If people are not satisfied, then so be it. That is also the way science works. Not everyone will agree.


    .

    ReplyDelete
  70. This probably goes without saying, but sometimes we overlook the obvious things.
    The pteroid digit (thumb) lost its claw because the claw would have ripped the membrane (propatagium) that it was controlling.

    ReplyDelete
  71. For reference:
    http://www.seaworld.org/animal-info/info-books/raptors/physical-characteristics.htm
    "The wings of many diurnal birds of prey have a vestigial claw located at the end of the thumb bone."

    ReplyDelete
  72. Could someone please give us some reference on the dino hand that evolved into the bird hand please?
    Was it like the Compsognathus or the Tyrannosaurus?
    If not, what taxa was it like?

    ReplyDelete
  73. For reference:
    http://www.seaworld.org/animal-info/info-books/raptors/physical-characteristics.htm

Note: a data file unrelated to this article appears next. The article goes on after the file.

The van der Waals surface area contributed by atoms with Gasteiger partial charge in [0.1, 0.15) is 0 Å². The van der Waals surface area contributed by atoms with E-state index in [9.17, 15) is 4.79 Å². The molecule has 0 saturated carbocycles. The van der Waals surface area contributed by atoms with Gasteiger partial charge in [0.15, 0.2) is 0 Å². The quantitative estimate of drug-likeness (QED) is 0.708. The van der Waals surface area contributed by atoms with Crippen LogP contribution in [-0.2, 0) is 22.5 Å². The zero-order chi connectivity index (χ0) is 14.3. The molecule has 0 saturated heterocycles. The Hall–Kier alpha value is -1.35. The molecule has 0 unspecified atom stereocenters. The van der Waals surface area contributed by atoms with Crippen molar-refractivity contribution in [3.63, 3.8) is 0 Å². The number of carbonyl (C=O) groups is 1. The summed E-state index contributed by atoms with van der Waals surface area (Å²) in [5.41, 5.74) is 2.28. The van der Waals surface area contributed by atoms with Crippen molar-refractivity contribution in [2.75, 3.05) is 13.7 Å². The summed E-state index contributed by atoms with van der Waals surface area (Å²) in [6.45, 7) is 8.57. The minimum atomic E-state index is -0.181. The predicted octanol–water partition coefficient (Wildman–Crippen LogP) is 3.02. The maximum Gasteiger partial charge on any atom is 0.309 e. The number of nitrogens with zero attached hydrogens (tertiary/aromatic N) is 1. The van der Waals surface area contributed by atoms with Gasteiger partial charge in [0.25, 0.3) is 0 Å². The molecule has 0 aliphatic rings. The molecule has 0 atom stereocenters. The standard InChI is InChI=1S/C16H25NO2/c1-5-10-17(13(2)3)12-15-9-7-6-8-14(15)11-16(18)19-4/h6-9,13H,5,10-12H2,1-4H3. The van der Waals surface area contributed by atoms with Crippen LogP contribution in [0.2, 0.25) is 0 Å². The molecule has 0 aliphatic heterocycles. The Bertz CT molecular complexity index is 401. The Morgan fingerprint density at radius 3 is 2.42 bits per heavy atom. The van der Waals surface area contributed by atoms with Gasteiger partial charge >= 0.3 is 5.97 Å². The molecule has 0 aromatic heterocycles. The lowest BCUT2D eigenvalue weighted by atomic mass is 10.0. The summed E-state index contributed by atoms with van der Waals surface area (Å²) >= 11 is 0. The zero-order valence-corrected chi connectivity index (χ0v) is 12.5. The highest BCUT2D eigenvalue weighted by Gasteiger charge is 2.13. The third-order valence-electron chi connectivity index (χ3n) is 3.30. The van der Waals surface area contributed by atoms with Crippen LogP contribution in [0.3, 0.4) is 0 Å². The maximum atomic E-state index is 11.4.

"The wings of many diurnal birds of prey have a vestigial claw located at the end of the thumb bone."

    If that is so, then the modern bird pattern (of at least some taxa) is:
    2-2-1-x-x
    Is that correct?

    ReplyDelete
  74. Putting these ideas together we have the following:
    The pteroid lost its claw because it would have ripped the propatagium. But the claw structure is there in potential of course.
    In the primitive bird it re-emerged* since there was no concern about ripping a membrane.
    And in modern birds (at least in some taxa) it is still there as vestigial.

    This sounds like pretty standard evolution stuff.


    *This re-emergence could also be considered vestigial.

    ReplyDelete
  75. Sometimes we need to step back and take a larger perspective.
    Pterosaurs were flying. They had a hand structure that is almost identical to primitive and modern birds. We are arguing about ONE bone and how similar it is to another.

    On the other hand, dinosaurs were running around on the ground with tiny arms.

    ReplyDelete
  76. "Putting these ideas together we have the following:
    The pteroid lost its claw because it would have ripped the propatagium. But the claw structure is there in potential of course.